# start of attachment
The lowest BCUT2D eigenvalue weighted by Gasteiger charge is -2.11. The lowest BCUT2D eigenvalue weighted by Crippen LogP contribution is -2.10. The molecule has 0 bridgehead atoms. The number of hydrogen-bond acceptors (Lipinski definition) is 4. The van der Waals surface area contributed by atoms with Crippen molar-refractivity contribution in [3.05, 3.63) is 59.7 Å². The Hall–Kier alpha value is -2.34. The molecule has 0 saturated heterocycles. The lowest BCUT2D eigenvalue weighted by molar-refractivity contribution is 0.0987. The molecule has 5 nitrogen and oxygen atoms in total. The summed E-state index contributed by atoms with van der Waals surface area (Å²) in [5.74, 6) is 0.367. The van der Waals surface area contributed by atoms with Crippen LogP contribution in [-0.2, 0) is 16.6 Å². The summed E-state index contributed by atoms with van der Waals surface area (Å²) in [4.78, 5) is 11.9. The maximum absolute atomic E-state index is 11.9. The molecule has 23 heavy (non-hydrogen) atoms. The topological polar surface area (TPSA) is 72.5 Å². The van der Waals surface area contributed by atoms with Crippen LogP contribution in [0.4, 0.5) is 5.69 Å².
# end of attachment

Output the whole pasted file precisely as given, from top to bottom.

The lowest BCUT2D eigenvalue weighted by Gasteiger charge is -2.11. The lowest BCUT2D eigenvalue weighted by Crippen LogP contribution is -2.10. The molecule has 0 bridgehead atoms. The number of hydrogen-bond acceptors (Lipinski definition) is 4. The van der Waals surface area contributed by atoms with Crippen molar-refractivity contribution in [3.05, 3.63) is 59.7 Å². The Hall–Kier alpha value is -2.34. The molecule has 0 saturated heterocycles. The lowest BCUT2D eigenvalue weighted by molar-refractivity contribution is 0.0987. The molecule has 5 nitrogen and oxygen atoms in total. The summed E-state index contributed by atoms with van der Waals surface area (Å²) in [5.74, 6) is 0.367. The van der Waals surface area contributed by atoms with Crippen LogP contribution in [-0.2, 0) is 16.6 Å². The summed E-state index contributed by atoms with van der Waals surface area (Å²) in [4.78, 5) is 11.9. The maximum absolute atomic E-state index is 11.9. The molecule has 23 heavy (non-hydrogen) atoms. The topological polar surface area (TPSA) is 72.5 Å². The van der Waals surface area contributed by atoms with Crippen LogP contribution in [0.4, 0.5) is 5.69 Å².